Lego Friends boost profits at toy maker

Lego's CEO Joegen Vig Knudstorp: "Many girls played with Lego even before we had Lego Friends"

Lego's profits have jumped in the first half of the year helped by strong sales of its Lego Friends sets, despite a controversy surrounding the product.

Net income jumped by 35% to 2bn kroner ($336m, £212m) from a year earlier, on revenue up 24% to 9.1bn kroner.

Lego said it would hire 1,000 new staff to cope with demand as the Lego Friends sets had proved to be so popular.

Consumer groups had accused it of reinforcing gender stereotypes, such as using pink in its sets for girls.

They had urged the Danish maker to stop differentiating sets for boys and girls.

Despite the row, Lego said it had sold twice as many sets than expected during the six-month period.

The family-owned business said it would now increase production due to the popularity of the Lego Friends line-up ahead of the crucial Christmas period.

"It has been amazing to experience the enthusiastic welcome that consumers have given the new range. Sales have been quite astonishing," chief executive Joergen Vig Knudstorp said.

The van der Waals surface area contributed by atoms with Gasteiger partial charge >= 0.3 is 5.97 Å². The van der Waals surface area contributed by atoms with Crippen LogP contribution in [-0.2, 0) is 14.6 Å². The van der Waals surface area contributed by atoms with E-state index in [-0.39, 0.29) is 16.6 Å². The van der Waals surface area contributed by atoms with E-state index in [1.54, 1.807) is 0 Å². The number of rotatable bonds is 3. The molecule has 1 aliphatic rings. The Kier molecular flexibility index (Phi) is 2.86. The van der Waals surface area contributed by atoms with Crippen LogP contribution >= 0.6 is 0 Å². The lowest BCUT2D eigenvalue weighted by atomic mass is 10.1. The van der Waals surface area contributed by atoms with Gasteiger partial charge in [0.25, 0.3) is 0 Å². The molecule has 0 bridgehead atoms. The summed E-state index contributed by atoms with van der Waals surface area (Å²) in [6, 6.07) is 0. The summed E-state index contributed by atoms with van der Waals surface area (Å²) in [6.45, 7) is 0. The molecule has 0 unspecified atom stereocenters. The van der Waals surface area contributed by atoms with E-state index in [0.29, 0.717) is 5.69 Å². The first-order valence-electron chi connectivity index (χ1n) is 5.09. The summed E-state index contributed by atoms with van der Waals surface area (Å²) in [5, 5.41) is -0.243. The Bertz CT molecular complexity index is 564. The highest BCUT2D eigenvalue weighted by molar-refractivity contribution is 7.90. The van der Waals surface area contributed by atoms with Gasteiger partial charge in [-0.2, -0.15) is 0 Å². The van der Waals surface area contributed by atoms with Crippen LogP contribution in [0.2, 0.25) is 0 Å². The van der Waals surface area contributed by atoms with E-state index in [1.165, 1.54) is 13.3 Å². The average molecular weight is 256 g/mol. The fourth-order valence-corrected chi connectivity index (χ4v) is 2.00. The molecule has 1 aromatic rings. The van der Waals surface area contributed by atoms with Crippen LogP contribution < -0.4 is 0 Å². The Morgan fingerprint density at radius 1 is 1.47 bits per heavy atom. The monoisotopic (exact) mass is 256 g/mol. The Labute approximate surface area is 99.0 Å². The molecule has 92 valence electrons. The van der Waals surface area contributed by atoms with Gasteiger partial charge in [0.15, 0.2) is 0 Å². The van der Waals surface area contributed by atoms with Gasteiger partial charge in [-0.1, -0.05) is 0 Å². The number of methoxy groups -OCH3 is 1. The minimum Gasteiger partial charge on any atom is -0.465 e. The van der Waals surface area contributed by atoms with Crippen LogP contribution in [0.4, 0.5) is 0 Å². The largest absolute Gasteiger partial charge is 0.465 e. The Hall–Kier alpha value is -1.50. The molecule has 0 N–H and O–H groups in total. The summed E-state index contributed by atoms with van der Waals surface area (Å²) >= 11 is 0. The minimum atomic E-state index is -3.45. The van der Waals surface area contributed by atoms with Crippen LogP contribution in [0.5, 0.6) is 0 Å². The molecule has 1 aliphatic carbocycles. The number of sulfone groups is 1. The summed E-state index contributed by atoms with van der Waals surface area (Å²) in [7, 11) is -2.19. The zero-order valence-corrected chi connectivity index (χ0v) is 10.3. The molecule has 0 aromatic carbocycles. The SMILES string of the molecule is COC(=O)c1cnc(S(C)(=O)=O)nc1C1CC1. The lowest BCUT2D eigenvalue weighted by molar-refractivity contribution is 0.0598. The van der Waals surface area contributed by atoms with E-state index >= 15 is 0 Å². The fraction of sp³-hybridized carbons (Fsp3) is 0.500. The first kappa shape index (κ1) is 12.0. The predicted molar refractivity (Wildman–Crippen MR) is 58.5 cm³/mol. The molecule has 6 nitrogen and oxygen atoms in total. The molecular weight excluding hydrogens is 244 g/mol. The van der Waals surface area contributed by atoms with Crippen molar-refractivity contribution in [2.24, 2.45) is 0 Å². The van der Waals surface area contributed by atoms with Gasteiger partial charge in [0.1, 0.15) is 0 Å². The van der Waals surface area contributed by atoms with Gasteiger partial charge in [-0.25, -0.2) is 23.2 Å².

"With Lego Friends we've managed to make creative construction toys more relevant for girls - and we look forward to developing the product line further in the years ahead," he added.

In the US, the SPARK movement against the sexualisation of girls and young women gathered more than 50,000 signatures in a petition calling on Lego to change its marketing strategy to a more gender neutral approach.

The Lego Friends set for girls includes figurines in pink and purple, a dream house, a splash pool and a beauty parlour.

But the company said its line was developed after receiving requests from parents and girls for more realistic sets with brighter colours and role-playing opportunities.

The global economic slowdown hardly affected the toy maker. Sales in Europe rose by more than 10% and jumped 23% in the US. Asia was the biggest driver of revenues however, making it a core market alongside Western markets.

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